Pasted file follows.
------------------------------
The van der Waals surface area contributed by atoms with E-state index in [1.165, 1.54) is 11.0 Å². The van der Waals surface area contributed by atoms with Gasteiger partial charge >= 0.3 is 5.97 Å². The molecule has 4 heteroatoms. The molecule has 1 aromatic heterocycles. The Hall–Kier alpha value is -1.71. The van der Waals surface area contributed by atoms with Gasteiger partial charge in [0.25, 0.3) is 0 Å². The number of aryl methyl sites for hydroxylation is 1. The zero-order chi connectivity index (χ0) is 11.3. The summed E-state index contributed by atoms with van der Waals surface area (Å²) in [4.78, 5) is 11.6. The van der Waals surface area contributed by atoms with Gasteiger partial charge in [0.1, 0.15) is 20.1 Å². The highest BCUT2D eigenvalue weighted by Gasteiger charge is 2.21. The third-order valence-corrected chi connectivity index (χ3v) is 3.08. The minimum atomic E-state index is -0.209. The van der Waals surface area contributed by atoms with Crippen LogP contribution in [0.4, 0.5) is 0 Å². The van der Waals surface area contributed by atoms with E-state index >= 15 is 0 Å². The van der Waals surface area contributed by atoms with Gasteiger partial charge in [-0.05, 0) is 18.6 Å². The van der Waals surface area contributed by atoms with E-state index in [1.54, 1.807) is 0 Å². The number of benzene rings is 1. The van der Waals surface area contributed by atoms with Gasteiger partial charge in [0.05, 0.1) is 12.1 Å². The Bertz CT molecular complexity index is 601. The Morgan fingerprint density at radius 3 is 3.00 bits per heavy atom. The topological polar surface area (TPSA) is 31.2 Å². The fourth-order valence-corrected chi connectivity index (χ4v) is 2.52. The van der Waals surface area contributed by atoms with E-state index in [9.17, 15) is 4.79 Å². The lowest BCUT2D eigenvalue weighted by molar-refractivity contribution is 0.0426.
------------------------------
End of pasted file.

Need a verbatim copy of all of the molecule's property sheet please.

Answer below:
The van der Waals surface area contributed by atoms with E-state index in [1.165, 1.54) is 11.0 Å². The van der Waals surface area contributed by atoms with Gasteiger partial charge >= 0.3 is 5.97 Å². The molecule has 4 heteroatoms. The molecule has 1 aromatic heterocycles. The Hall–Kier alpha value is -1.71. The van der Waals surface area contributed by atoms with Gasteiger partial charge in [0.25, 0.3) is 0 Å². The number of aryl methyl sites for hydroxylation is 1. The zero-order chi connectivity index (χ0) is 11.3. The summed E-state index contributed by atoms with van der Waals surface area (Å²) in [4.78, 5) is 11.6. The van der Waals surface area contributed by atoms with Gasteiger partial charge in [0.1, 0.15) is 20.1 Å². The highest BCUT2D eigenvalue weighted by Gasteiger charge is 2.21. The third-order valence-corrected chi connectivity index (χ3v) is 3.08. The minimum atomic E-state index is -0.209. The van der Waals surface area contributed by atoms with Crippen LogP contribution in [0.4, 0.5) is 0 Å². The van der Waals surface area contributed by atoms with E-state index >= 15 is 0 Å². The van der Waals surface area contributed by atoms with Gasteiger partial charge in [-0.05, 0) is 18.6 Å². The van der Waals surface area contributed by atoms with E-state index in [1.54, 1.807) is 0 Å². The number of benzene rings is 1. The van der Waals surface area contributed by atoms with Gasteiger partial charge in [0.05, 0.1) is 12.1 Å². The Bertz CT molecular complexity index is 601. The Morgan fingerprint density at radius 3 is 3.00 bits per heavy atom. The topological polar surface area (TPSA) is 31.2 Å². The fourth-order valence-corrected chi connectivity index (χ4v) is 2.52. The van der Waals surface area contributed by atoms with E-state index in [9.17, 15) is 4.79 Å². The lowest BCUT2D eigenvalue weighted by molar-refractivity contribution is 0.0426.